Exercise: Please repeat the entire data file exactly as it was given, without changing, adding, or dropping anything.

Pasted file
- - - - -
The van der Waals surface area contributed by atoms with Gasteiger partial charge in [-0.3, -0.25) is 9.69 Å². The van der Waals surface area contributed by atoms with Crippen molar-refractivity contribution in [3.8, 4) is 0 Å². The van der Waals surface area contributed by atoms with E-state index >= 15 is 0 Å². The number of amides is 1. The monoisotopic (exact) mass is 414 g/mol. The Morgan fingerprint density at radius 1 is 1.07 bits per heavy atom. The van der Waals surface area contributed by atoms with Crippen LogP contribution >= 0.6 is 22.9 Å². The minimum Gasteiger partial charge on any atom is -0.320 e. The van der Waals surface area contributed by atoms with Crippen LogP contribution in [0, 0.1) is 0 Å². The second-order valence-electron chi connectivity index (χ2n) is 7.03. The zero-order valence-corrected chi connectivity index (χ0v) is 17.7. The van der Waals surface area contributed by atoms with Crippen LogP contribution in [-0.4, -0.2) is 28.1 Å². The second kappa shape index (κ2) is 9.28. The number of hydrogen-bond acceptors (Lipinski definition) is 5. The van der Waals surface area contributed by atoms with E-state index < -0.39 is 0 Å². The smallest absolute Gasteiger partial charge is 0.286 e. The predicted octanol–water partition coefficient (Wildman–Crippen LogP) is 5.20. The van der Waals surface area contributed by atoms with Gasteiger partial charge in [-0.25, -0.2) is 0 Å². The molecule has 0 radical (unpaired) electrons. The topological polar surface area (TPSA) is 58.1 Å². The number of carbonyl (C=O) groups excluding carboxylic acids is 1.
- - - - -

The van der Waals surface area contributed by atoms with Gasteiger partial charge in [-0.3, -0.25) is 9.69 Å². The van der Waals surface area contributed by atoms with Crippen molar-refractivity contribution in [3.8, 4) is 0 Å². The van der Waals surface area contributed by atoms with E-state index >= 15 is 0 Å². The number of amides is 1. The monoisotopic (exact) mass is 414 g/mol. The Morgan fingerprint density at radius 1 is 1.07 bits per heavy atom. The van der Waals surface area contributed by atoms with Crippen LogP contribution >= 0.6 is 22.9 Å². The minimum Gasteiger partial charge on any atom is -0.320 e. The van der Waals surface area contributed by atoms with Crippen LogP contribution in [0, 0.1) is 0 Å². The second-order valence-electron chi connectivity index (χ2n) is 7.03. The zero-order valence-corrected chi connectivity index (χ0v) is 17.7. The van der Waals surface area contributed by atoms with Crippen LogP contribution in [-0.4, -0.2) is 28.1 Å². The second kappa shape index (κ2) is 9.28. The number of hydrogen-bond acceptors (Lipinski definition) is 5. The van der Waals surface area contributed by atoms with E-state index < -0.39 is 0 Å². The smallest absolute Gasteiger partial charge is 0.286 e. The predicted octanol–water partition coefficient (Wildman–Crippen LogP) is 5.20. The van der Waals surface area contributed by atoms with Gasteiger partial charge in [-0.25, -0.2) is 0 Å². The molecule has 0 radical (unpaired) electrons. The topological polar surface area (TPSA) is 58.1 Å². The number of carbonyl (C=O) groups excluding carboxylic acids is 1.